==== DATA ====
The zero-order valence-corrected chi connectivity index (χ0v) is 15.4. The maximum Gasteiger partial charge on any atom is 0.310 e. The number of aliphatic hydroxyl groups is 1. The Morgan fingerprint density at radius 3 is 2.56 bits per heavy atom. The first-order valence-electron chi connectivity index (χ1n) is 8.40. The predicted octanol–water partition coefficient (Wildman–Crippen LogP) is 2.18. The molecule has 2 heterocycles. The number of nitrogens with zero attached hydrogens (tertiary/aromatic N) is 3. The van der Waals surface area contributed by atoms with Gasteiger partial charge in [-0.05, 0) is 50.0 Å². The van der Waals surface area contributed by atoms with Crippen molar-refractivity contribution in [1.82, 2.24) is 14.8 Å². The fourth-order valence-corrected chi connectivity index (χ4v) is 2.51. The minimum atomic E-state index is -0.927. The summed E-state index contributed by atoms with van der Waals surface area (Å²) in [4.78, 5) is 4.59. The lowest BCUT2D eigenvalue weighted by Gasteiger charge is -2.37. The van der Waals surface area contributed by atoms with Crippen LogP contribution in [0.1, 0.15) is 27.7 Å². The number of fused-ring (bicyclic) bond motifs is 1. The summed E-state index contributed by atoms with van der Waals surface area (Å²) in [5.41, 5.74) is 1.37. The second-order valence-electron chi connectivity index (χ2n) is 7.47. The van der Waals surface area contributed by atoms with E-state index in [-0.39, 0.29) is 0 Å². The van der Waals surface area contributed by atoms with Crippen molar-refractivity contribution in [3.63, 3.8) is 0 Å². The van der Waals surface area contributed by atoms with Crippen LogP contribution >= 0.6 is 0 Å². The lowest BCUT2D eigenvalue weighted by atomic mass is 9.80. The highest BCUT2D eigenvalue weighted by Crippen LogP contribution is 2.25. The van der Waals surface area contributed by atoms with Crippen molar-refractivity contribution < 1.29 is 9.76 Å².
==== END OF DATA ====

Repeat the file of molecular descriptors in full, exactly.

The zero-order valence-corrected chi connectivity index (χ0v) is 15.4. The maximum Gasteiger partial charge on any atom is 0.310 e. The number of aliphatic hydroxyl groups is 1. The Morgan fingerprint density at radius 3 is 2.56 bits per heavy atom. The first-order valence-electron chi connectivity index (χ1n) is 8.40. The predicted octanol–water partition coefficient (Wildman–Crippen LogP) is 2.18. The molecule has 2 heterocycles. The number of nitrogens with zero attached hydrogens (tertiary/aromatic N) is 3. The van der Waals surface area contributed by atoms with Gasteiger partial charge in [-0.05, 0) is 50.0 Å². The van der Waals surface area contributed by atoms with Crippen molar-refractivity contribution in [1.82, 2.24) is 14.8 Å². The fourth-order valence-corrected chi connectivity index (χ4v) is 2.51. The minimum atomic E-state index is -0.927. The summed E-state index contributed by atoms with van der Waals surface area (Å²) in [4.78, 5) is 4.59. The lowest BCUT2D eigenvalue weighted by Gasteiger charge is -2.37. The van der Waals surface area contributed by atoms with Crippen LogP contribution in [0.1, 0.15) is 27.7 Å². The number of fused-ring (bicyclic) bond motifs is 1. The summed E-state index contributed by atoms with van der Waals surface area (Å²) in [5.41, 5.74) is 1.37. The second-order valence-electron chi connectivity index (χ2n) is 7.47. The van der Waals surface area contributed by atoms with E-state index in [-0.39, 0.29) is 0 Å². The van der Waals surface area contributed by atoms with Crippen molar-refractivity contribution in [3.63, 3.8) is 0 Å². The van der Waals surface area contributed by atoms with Crippen LogP contribution >= 0.6 is 0 Å². The lowest BCUT2D eigenvalue weighted by atomic mass is 9.80. The highest BCUT2D eigenvalue weighted by Crippen LogP contribution is 2.25. The van der Waals surface area contributed by atoms with Crippen molar-refractivity contribution < 1.29 is 9.76 Å².